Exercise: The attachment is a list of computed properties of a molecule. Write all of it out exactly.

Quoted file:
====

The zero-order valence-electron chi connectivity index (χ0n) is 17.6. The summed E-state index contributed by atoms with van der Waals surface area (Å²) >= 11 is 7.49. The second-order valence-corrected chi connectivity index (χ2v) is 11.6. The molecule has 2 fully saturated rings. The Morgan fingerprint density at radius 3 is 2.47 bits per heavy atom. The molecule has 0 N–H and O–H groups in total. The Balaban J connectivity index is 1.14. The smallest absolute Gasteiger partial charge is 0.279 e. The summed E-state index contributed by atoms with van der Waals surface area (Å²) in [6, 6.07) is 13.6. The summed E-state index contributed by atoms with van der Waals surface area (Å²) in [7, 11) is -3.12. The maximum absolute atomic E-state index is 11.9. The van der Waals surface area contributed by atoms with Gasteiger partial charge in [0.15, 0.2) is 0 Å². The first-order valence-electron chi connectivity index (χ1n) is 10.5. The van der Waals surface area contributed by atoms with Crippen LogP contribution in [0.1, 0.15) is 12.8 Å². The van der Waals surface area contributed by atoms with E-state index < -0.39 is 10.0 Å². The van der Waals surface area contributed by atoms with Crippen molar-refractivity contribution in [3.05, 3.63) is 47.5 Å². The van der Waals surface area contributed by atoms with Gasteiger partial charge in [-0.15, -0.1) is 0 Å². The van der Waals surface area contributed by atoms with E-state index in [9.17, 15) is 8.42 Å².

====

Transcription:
The zero-order valence-electron chi connectivity index (χ0n) is 17.6. The summed E-state index contributed by atoms with van der Waals surface area (Å²) >= 11 is 7.49. The second-order valence-corrected chi connectivity index (χ2v) is 11.6. The molecule has 2 fully saturated rings. The Morgan fingerprint density at radius 3 is 2.47 bits per heavy atom. The molecule has 0 N–H and O–H groups in total. The Balaban J connectivity index is 1.14. The smallest absolute Gasteiger partial charge is 0.279 e. The summed E-state index contributed by atoms with van der Waals surface area (Å²) in [6, 6.07) is 13.6. The summed E-state index contributed by atoms with van der Waals surface area (Å²) in [7, 11) is -3.12. The maximum absolute atomic E-state index is 11.9. The van der Waals surface area contributed by atoms with Gasteiger partial charge in [0.15, 0.2) is 0 Å². The first-order valence-electron chi connectivity index (χ1n) is 10.5. The van der Waals surface area contributed by atoms with Crippen LogP contribution in [0.1, 0.15) is 12.8 Å². The van der Waals surface area contributed by atoms with E-state index < -0.39 is 10.0 Å². The van der Waals surface area contributed by atoms with Crippen molar-refractivity contribution in [3.05, 3.63) is 47.5 Å². The van der Waals surface area contributed by atoms with Gasteiger partial charge in [-0.15, -0.1) is 0 Å². The van der Waals surface area contributed by atoms with E-state index in [9.17, 15) is 8.42 Å².